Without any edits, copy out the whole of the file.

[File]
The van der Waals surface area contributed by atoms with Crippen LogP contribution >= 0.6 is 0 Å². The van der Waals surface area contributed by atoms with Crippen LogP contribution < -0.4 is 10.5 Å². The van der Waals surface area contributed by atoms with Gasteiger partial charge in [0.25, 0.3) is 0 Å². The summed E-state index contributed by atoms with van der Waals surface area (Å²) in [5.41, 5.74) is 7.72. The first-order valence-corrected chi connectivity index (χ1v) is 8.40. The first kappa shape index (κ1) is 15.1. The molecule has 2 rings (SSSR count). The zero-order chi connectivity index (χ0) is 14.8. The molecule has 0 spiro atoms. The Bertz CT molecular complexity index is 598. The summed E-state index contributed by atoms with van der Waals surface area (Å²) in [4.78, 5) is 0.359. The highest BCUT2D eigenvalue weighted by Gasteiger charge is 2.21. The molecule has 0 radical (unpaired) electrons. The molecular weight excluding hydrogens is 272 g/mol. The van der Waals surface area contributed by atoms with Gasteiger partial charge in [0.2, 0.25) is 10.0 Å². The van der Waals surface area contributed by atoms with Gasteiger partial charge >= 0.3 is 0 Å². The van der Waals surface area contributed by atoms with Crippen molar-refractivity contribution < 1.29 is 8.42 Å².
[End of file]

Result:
The van der Waals surface area contributed by atoms with Crippen LogP contribution >= 0.6 is 0 Å². The van der Waals surface area contributed by atoms with Crippen LogP contribution < -0.4 is 10.5 Å². The van der Waals surface area contributed by atoms with Gasteiger partial charge in [0.25, 0.3) is 0 Å². The summed E-state index contributed by atoms with van der Waals surface area (Å²) in [5.41, 5.74) is 7.72. The first-order valence-corrected chi connectivity index (χ1v) is 8.40. The first kappa shape index (κ1) is 15.1. The molecule has 2 rings (SSSR count). The zero-order chi connectivity index (χ0) is 14.8. The molecule has 0 spiro atoms. The Bertz CT molecular complexity index is 598. The summed E-state index contributed by atoms with van der Waals surface area (Å²) in [4.78, 5) is 0.359. The highest BCUT2D eigenvalue weighted by Gasteiger charge is 2.21. The molecule has 0 radical (unpaired) electrons. The molecular weight excluding hydrogens is 272 g/mol. The van der Waals surface area contributed by atoms with Gasteiger partial charge in [0.2, 0.25) is 10.0 Å². The van der Waals surface area contributed by atoms with Gasteiger partial charge >= 0.3 is 0 Å². The van der Waals surface area contributed by atoms with Crippen molar-refractivity contribution < 1.29 is 8.42 Å².